When airlines refurbish their existing aircraft, supposedly to bring them up to the standard of newer purchases, more often than not they miss the mark. Flying from Auckland to Shanghai on Air New Zealand’s second refurbished Boeing 777-200ER recently, I can confirm that the improvements up front make what was an already decent product an outstanding one. I was impressed by the a crisp, clean cabin, new LED lighting, a much-needed IFE upgrade and an impressive soft product that truly brought the airline’s decade-old 777s in line with the business class on its flagship 777-300ER.
The business class product improves on an already excellent bed
The Kiwi carrier’s Business Premier is its top offering, and is a slightly adapted version of the 2003-era Virgin Atlantic fully flat bed with direct aisle access. Like the beds on Virgin and Singapore Airlines, a mechanism flips the seatback so that passenger sleep on a different surface to the one on which they sit.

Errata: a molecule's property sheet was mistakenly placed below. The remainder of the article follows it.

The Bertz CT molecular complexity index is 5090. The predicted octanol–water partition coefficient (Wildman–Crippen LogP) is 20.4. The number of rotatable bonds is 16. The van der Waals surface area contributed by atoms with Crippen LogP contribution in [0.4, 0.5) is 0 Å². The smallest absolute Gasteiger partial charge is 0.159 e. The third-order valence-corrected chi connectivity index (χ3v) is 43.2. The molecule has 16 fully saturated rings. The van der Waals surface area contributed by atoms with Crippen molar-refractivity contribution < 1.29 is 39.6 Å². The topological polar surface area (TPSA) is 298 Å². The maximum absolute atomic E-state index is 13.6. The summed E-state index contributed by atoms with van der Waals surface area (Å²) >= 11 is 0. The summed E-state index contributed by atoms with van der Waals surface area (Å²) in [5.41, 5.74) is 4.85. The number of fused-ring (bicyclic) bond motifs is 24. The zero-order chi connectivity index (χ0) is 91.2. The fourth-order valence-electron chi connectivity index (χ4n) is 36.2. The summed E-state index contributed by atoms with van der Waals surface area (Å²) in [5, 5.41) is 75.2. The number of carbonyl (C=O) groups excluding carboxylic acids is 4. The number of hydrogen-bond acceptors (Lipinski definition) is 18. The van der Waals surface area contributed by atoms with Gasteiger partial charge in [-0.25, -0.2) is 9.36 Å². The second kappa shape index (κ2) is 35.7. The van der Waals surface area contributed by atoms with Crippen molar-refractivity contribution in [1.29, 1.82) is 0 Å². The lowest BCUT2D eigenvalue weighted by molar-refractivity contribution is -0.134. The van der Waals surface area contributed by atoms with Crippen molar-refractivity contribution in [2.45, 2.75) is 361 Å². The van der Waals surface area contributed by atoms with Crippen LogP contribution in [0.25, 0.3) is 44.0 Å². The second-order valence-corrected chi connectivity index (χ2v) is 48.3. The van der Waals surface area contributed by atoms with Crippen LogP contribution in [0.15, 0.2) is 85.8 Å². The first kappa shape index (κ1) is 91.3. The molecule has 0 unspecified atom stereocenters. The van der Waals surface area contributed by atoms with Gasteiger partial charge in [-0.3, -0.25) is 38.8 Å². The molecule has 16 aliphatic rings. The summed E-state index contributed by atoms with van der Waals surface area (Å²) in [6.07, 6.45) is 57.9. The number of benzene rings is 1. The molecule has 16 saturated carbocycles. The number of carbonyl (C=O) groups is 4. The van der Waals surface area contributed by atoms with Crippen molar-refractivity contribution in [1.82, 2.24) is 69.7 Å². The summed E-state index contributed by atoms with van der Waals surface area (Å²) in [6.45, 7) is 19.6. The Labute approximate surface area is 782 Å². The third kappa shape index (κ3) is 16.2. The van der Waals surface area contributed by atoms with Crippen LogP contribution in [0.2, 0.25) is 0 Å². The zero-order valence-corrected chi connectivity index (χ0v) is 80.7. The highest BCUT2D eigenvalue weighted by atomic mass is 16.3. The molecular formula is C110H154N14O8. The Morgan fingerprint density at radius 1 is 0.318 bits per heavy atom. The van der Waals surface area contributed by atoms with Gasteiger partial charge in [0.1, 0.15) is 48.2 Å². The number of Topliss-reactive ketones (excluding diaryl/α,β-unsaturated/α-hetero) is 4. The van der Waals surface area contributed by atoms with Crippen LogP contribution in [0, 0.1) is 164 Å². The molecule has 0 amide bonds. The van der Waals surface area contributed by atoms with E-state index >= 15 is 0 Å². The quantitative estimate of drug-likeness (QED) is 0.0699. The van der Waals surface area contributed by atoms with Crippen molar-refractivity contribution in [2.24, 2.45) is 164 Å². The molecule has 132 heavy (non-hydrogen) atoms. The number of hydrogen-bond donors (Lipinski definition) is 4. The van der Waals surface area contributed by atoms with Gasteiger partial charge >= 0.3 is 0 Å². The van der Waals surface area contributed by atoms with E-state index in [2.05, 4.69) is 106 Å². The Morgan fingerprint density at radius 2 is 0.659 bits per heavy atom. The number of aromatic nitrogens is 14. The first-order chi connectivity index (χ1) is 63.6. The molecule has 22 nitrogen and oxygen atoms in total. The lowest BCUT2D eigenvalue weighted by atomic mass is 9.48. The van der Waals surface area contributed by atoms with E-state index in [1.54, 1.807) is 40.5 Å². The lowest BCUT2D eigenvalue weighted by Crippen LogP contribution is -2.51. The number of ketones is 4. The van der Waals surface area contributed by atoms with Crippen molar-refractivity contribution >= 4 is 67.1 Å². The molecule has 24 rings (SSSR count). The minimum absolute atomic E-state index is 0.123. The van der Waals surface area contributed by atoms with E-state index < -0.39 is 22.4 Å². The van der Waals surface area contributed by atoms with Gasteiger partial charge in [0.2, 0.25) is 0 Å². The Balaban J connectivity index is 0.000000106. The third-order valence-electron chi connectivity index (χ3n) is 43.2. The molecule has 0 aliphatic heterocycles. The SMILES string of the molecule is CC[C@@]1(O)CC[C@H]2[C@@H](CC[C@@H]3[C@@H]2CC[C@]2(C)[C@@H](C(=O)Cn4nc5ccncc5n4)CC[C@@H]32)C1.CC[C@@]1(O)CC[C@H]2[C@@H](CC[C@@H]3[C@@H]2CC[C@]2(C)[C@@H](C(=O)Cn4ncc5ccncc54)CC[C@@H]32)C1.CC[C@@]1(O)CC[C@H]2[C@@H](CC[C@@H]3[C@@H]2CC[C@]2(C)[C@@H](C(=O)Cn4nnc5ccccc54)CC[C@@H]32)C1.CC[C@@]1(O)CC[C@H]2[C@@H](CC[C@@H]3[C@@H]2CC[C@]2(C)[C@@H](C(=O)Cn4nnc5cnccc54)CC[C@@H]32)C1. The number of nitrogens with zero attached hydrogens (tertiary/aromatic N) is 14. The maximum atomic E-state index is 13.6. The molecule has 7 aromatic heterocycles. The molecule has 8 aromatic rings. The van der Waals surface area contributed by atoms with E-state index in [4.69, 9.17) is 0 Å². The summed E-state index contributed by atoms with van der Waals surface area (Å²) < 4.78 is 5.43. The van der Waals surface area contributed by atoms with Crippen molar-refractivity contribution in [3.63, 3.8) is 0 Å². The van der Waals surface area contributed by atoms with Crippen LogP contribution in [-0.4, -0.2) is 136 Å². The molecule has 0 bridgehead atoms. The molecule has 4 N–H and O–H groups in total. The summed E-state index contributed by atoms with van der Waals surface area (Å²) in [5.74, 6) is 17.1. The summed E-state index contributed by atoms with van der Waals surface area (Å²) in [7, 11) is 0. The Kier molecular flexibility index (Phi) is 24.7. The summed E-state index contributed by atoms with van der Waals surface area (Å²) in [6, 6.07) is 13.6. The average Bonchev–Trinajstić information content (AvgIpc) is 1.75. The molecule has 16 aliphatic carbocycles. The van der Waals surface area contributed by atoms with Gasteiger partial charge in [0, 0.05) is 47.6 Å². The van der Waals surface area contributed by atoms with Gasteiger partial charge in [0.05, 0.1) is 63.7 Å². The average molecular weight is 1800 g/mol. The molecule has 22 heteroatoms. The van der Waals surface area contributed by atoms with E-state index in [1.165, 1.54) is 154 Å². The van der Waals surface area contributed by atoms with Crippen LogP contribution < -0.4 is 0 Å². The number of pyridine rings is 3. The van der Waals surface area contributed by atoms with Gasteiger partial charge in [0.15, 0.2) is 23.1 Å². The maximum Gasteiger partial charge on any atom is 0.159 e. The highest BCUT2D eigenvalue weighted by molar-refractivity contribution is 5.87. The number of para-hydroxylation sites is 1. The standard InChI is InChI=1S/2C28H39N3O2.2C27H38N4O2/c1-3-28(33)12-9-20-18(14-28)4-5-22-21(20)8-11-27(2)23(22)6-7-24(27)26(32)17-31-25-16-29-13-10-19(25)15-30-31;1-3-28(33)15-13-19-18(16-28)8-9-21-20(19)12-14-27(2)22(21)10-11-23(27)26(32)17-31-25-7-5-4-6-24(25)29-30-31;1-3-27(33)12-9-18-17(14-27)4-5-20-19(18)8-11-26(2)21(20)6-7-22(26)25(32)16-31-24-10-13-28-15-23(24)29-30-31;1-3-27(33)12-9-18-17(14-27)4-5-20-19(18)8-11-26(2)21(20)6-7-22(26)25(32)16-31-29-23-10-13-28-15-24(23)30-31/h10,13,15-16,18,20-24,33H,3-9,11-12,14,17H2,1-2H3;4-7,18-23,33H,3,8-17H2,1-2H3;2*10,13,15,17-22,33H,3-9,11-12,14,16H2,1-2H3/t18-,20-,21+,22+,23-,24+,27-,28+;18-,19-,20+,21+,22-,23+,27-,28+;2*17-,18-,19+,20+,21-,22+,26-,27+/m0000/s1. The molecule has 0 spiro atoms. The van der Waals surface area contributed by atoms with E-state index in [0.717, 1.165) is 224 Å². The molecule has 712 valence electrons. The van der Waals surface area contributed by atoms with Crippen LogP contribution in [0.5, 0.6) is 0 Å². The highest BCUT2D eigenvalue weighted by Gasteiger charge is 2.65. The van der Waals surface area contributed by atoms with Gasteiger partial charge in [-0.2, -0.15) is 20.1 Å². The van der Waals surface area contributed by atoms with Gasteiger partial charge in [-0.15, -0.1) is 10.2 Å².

This was the original fully flat bed with direct aisle access when Virgin Atlantic introduced it, and it still stands up very well in the sleeping stakes, even for 6’3”/191cm passengers like me.
While some passengers dislike the herringbone layout for facing into the aisle rather than away from it, I’ve honestly never struggled to gaze out of the window on any of its incarnations (as the many, many pictures on my Instagram account will attest).
The second main issue some flyers have with the seat is the flip-to-sleep requirement, rather than reclining. There are benefits here, of course — beds and seats aren’t made of the same material, allowing for a softer, fabric sleeping surface on which to place the mattress rather than requiring the leather seat cushions to serve multiple purposes. And the 20 seconds it takes to flip the bed isn’t an imposition in my book.
Another principal criticism of the seat is that the recline isn’t particularly deep, and there’s no “Z-bed” style legrest to rise to support your legs in a lounging position. On this flight (leaving Auckland just before midnight and arriving in Shanghai in the early morning) that wasn’t a concern for me, but it has been a frustration in the past on day flights with Virgin Atlantic. Yet for Air New Zealand’s missions — ultra-longhaul 12-hour legs or three-hour hops to Australia — these seats actually fit the bill better than they do for Virgin Atlantic.
Panasonic Avionics’ eX2 system is a great improvement